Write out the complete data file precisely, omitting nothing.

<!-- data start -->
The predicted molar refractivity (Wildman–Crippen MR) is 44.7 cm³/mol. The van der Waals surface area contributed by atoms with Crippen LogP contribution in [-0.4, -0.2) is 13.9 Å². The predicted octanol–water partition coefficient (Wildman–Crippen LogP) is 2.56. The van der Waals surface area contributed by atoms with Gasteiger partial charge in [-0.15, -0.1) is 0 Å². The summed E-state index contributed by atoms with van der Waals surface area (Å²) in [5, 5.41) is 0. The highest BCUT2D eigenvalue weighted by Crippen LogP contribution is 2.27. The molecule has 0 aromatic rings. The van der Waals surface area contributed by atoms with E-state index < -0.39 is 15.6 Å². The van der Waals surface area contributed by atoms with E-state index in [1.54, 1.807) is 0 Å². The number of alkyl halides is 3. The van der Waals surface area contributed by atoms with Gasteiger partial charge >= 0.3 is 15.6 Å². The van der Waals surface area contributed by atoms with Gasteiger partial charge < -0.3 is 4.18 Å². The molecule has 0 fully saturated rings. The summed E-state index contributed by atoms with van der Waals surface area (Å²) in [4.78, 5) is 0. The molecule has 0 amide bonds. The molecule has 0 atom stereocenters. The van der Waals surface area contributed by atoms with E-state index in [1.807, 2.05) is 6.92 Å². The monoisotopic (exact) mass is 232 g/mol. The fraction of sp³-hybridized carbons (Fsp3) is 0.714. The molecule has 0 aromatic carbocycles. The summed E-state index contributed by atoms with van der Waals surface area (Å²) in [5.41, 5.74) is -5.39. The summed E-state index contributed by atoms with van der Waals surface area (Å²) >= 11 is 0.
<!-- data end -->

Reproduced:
The predicted molar refractivity (Wildman–Crippen MR) is 44.7 cm³/mol. The van der Waals surface area contributed by atoms with Crippen LogP contribution in [-0.4, -0.2) is 13.9 Å². The predicted octanol–water partition coefficient (Wildman–Crippen LogP) is 2.56. The van der Waals surface area contributed by atoms with Gasteiger partial charge in [-0.15, -0.1) is 0 Å². The summed E-state index contributed by atoms with van der Waals surface area (Å²) in [5, 5.41) is 0. The highest BCUT2D eigenvalue weighted by Crippen LogP contribution is 2.27. The molecule has 0 aromatic rings. The van der Waals surface area contributed by atoms with E-state index < -0.39 is 15.6 Å². The van der Waals surface area contributed by atoms with E-state index in [1.54, 1.807) is 0 Å². The number of alkyl halides is 3. The van der Waals surface area contributed by atoms with Gasteiger partial charge >= 0.3 is 15.6 Å². The van der Waals surface area contributed by atoms with Gasteiger partial charge < -0.3 is 4.18 Å². The molecule has 0 fully saturated rings. The summed E-state index contributed by atoms with van der Waals surface area (Å²) in [4.78, 5) is 0. The molecule has 0 amide bonds. The molecule has 0 atom stereocenters. The van der Waals surface area contributed by atoms with E-state index in [1.807, 2.05) is 6.92 Å². The monoisotopic (exact) mass is 232 g/mol. The fraction of sp³-hybridized carbons (Fsp3) is 0.714. The molecule has 0 aromatic carbocycles. The summed E-state index contributed by atoms with van der Waals surface area (Å²) in [5.41, 5.74) is -5.39. The summed E-state index contributed by atoms with van der Waals surface area (Å²) >= 11 is 0.